Since it had been nearly a month we spent the first part of the flight going over the basics again. Afterwards…she said there was about 5 minutes of rust and then she saw it all click back in for me. Phew. Can’t say how happy I was to hear about that. She also said we would do some of these basics on EVERY flight (particularly stalls and slow flight).

We worked on steep turns which were pretty uneventful. In both those and in slow flight it seems one can still never have enough right rudder. 45 degree banks in the next flight. I was definitely past the 30 degree mark for the 360’s but we didn’t go for the full bank yet.

Foggles…a little bit of that each flight just to keep proficient. She warned me in advance to let her know if I started to get sick. Huh? I guess I didn’t really notice the bumps until that point. The first 30 seconds under the hood definitely churned things up but never to the point of nausea. I did say that if I had those glasses on and she was at the controls it would have been a totally different story.

Simulated Powerplant Failure

With the basics out of the way we went through the emergency procedure.

As part of the briefing we discussed appropriate landing spots.  Roads are actually NOT a good choice. Being in the land of the Eisenhower Interstate System I believed the whole design plan of one mile in five being made straight to facilitate aircraft domestic wartime operations.

MYTH: http://www.fhwa.dot.gov/publications/publicroads/00mayjun/onemileinfive.cfm

So, aside from Interstates we’ve got a LOT of fields.

Green fields over brown fields.  Brown fields could be recently plowed and they don’t accept aircraft very nicely.

If it’s got corn…go with the rows.

Short of that…the more unobstructed space you’ve got the better.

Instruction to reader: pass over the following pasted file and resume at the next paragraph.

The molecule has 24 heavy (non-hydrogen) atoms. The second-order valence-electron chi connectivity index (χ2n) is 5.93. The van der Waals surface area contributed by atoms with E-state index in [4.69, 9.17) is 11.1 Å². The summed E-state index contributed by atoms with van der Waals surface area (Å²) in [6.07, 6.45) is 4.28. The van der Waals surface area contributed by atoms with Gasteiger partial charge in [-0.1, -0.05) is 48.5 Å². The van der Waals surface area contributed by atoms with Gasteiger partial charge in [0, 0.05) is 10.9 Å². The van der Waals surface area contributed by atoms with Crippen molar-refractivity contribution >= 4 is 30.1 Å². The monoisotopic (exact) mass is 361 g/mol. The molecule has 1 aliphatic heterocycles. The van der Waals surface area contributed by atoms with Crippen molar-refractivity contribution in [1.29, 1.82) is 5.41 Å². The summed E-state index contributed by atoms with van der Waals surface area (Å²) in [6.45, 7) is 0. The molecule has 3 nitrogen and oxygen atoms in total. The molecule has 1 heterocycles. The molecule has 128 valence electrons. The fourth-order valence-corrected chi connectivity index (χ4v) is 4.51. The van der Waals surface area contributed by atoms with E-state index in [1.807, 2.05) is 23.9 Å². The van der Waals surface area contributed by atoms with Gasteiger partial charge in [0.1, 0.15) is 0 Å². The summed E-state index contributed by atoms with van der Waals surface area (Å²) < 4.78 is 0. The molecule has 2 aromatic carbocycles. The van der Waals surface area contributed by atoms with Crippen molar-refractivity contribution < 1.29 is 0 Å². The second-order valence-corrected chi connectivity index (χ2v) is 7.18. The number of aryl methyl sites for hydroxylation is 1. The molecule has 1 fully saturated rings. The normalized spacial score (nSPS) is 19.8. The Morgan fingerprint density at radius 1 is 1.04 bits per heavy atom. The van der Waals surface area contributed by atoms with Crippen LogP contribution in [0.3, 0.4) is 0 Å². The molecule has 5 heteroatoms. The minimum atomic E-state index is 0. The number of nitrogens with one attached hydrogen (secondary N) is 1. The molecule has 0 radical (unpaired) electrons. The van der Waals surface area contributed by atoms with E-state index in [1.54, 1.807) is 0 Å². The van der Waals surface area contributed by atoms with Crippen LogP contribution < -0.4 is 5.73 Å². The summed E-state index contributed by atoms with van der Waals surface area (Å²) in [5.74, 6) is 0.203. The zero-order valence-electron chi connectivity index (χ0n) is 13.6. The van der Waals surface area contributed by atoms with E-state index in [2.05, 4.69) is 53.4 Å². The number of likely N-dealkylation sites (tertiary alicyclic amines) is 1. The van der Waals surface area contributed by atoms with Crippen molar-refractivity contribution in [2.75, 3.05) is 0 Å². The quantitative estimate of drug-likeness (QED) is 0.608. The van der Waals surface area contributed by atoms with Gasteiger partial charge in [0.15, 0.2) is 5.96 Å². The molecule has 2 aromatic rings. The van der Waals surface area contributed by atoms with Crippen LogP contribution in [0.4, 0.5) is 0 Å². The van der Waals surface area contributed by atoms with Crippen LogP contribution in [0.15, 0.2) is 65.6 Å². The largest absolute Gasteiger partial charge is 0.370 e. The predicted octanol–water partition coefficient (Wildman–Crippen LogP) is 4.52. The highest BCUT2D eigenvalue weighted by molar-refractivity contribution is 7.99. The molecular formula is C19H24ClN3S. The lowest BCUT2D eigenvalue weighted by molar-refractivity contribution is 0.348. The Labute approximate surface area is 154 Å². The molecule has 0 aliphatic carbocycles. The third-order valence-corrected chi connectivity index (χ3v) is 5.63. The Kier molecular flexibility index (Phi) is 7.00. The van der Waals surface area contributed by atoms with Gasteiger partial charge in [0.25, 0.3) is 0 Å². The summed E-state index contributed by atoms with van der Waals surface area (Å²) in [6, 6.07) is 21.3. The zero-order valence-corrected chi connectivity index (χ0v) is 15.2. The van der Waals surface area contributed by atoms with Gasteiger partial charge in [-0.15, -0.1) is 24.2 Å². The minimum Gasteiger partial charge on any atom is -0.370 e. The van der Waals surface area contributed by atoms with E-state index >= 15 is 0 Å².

Up in the air she announced we were beginning the procedure. I got the plane to 65 knots around 4500 feet. She asked me then to look out and find a suitable place to land. FIELDS EVERYWHERE. Lots of brown right now.  But then I look around and say matter of factly “well there is an airport right there”. Not sure if that was a test or just a happy coincidence. She asked if I knew what field it was. “No”. But I did mention there were two private fields in line with the main roads in the area. She said that that one must be that 40 foot wide runway. Ok. Well, it didn’t have X’s on it so it was technically “open”. Next question was whether or not I had made a choice. Again, thinking it was a trick I said “Well, given the option, I would always go for the paved runway.”

“I agree.”

So we began our circling decent always keeping the field to my left. Still need to work on the timing to manage altitude and distance but it went pretty well. I effectively got the plane turned into the downwind leg for the field at pattern altitude. She had to kind of snap my out of the process though because in my head I was going to fly that thing right to the field.  It was when I started getting ready for the base leg that she ended the maneuver.

Back Home